OUR National Health Service is certainly in trouble at the moment, and for it to return to full operating efficiency, there are many issues to be tackled. In the main, these are likely to be expensive problems requiring long-term solutions.

We appear to be short of fully equipped medical facilities, nurses, doctors and care staff.

It will take years to fix many of these problems. Please forgive me if my guesstimate numbers that follow are off the mark, but I do think they are likely to be of the correct order:

  • to build a new hospital – 10 years
  • to train a doctor – 8 years
  • to train a nurse – 4 years

One of the significant current problems, however, is “bed blocking” and a lack of provision at local level.

In this latter case, there is perhaps a solution which could be implemented in a much shorter timescale.

We need carers! And possibly facilities which do not have the provision of full-scale hospitals. Perhaps similar to the “convalescence homes” which those of us a certain age might remember from years past.

How long might it take to train a care worker? This might be possible over a period as short as six months. Most post-hospital care, I would hope, could be done in the patient’s home, and whereas it might be necessary to erect care centres locally, expertise in rapid construction I am sure already exists. Consider, for example, how long it would take Lidl to erect a grocery store or McDonald’s to build a hamburger restaurant.

READ MORE: Glasgow GPs 'face abuse fuelled by English media reporting'

Then of course we would have to pay competitive salaries to our care workers. I mean here salaries which favourably compare to retail workers or cafe staff. Staff retention is as important as recruitment.

If we resolve the problem of bed blocking in the manner suggested, it will certainly not be cost-free, but it might be achievable within a relatively short timescale.

This might give us a little breathing space whilst we get down to the huge problem of recruiting and training specialist medical staff for hospitals and GP surgeries.

Can I say that the NHS as a concept is quite simply wonderful!

Alex Leggatt


WHAT a dreadful state the health service is in the 21st century. This isn’t all down to Covid, as the Westminster government would like us to believe, but instead it’s their cutting away at services and their mismanagement of what we have left that is the heart of the problem.

In my opinion, they are itching to sell our NHS to the highest bidder. All this has a knock-on effect on the Scottish NHS. Why are the general practitioners not all back in their surgeries? There is no reason whatsoever for GPs not to be providing their patients with fully functioning surgeries! The hospital doctors and nurses all worked through the extremes of the pandemic and now they are all experiencing even more stress, especially in A&E because people are having to go there as they can’t get appointments with their GPs.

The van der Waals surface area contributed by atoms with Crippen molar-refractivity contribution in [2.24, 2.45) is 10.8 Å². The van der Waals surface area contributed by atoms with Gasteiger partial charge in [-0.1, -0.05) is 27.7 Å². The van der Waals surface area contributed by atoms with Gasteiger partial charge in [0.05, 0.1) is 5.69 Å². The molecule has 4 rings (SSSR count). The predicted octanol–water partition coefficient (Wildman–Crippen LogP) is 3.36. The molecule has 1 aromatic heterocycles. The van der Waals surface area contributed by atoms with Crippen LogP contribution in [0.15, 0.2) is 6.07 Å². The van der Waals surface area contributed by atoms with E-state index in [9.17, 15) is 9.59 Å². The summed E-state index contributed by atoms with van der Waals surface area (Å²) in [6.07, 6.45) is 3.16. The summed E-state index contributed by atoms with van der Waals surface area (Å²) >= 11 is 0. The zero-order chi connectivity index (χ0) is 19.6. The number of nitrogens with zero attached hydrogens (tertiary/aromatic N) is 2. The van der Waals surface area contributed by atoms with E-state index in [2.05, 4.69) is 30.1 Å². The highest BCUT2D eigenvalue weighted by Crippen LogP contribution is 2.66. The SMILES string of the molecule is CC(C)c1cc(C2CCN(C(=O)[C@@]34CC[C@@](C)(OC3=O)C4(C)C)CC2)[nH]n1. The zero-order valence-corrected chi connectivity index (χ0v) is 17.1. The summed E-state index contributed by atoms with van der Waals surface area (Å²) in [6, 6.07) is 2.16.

If GPs can’t cope with their existing patients, then why do they keep adding new ones to their list? Why, when they insist they are stressed and overworked, do they conduct training sessions during what should be consultation time? Training could be done outwith normal working hours, therefore allowing that time for seeing patients!

READ MORE: Emma Roddick defends Inverness primary school over LGBT survey

I have received numerous texts telling me not to contact the surgery during training, or unless I have an emergency or that they have a shortage of staff. They just don’t want to be bothered with patients full stop, I think. It seems they are more than happy to answer an occasional phone call for the same salaries regardless of the detriment caused to their patients, and the added stress put on our hospital doctors and nurses. This stress on services is also apparent when the vaccinations are being administered because doctors aren’t doing any of the vaccinations.

It’s meant that frail and elderly people have had to queue in halls of more than 100 people for more than two hours – this is my personal experience. You are given an appointment which means zilch, you just have to wait regardless!

Anne Smart

Milton of Campsie

OWEN Kelly says much to be lauded in his Thursday letter and adds that the royal family “cannot be welcomed to represent an independent Scotland ... an independent Scotland will be a modern republic” etc. But we are not yet independent.

Better still is the attitude of Valerie and Mark Waters in their preceding letter suggesting an invitation is issued “on behalf of the people of Scotland ... for Charles to be crowned King of Scotland in Edinburgh” making “a striking affirmation as a separate nation”.

As a long-time republican, I can see that theirs is a fine proposal to park this “thorny” subject until we are independent and then we can have a referendum at a time of our own choosing.

As a side issue, it would be very interesting and informative to see the machinations of the English (Westminster) government trying to go for or get out of that!

Paul Gillon